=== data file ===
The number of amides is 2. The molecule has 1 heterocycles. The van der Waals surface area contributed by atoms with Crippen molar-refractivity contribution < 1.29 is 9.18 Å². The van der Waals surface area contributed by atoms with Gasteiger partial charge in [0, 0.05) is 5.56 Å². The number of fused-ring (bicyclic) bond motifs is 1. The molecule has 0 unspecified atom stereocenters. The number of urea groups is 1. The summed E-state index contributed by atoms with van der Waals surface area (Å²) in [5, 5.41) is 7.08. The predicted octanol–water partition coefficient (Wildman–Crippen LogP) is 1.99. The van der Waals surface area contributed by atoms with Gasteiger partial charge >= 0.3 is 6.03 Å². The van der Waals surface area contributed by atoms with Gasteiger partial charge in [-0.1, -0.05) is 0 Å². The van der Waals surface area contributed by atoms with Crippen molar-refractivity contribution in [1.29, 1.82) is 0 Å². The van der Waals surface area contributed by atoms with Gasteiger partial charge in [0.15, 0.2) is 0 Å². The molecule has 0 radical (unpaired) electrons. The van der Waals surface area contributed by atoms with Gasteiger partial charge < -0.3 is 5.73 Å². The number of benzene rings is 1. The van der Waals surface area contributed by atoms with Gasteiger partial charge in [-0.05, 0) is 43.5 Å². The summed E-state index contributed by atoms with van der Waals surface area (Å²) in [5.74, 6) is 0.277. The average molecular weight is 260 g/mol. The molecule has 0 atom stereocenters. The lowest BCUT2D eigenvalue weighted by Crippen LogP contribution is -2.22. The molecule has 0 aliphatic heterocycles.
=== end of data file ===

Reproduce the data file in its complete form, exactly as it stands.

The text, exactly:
The number of amides is 2. The molecule has 1 heterocycles. The van der Waals surface area contributed by atoms with Crippen molar-refractivity contribution < 1.29 is 9.18 Å². The van der Waals surface area contributed by atoms with Gasteiger partial charge in [0, 0.05) is 5.56 Å². The number of fused-ring (bicyclic) bond motifs is 1. The molecule has 0 unspecified atom stereocenters. The number of urea groups is 1. The summed E-state index contributed by atoms with van der Waals surface area (Å²) in [5, 5.41) is 7.08. The predicted octanol–water partition coefficient (Wildman–Crippen LogP) is 1.99. The van der Waals surface area contributed by atoms with Gasteiger partial charge >= 0.3 is 6.03 Å². The van der Waals surface area contributed by atoms with Gasteiger partial charge in [-0.1, -0.05) is 0 Å². The van der Waals surface area contributed by atoms with Crippen molar-refractivity contribution in [1.29, 1.82) is 0 Å². The van der Waals surface area contributed by atoms with Gasteiger partial charge in [0.15, 0.2) is 0 Å². The molecule has 0 radical (unpaired) electrons. The van der Waals surface area contributed by atoms with Gasteiger partial charge < -0.3 is 5.73 Å². The number of benzene rings is 1. The van der Waals surface area contributed by atoms with Gasteiger partial charge in [-0.05, 0) is 43.5 Å². The summed E-state index contributed by atoms with van der Waals surface area (Å²) in [5.74, 6) is 0.277. The average molecular weight is 260 g/mol. The molecule has 0 atom stereocenters. The lowest BCUT2D eigenvalue weighted by Crippen LogP contribution is -2.22. The molecule has 0 aliphatic heterocycles.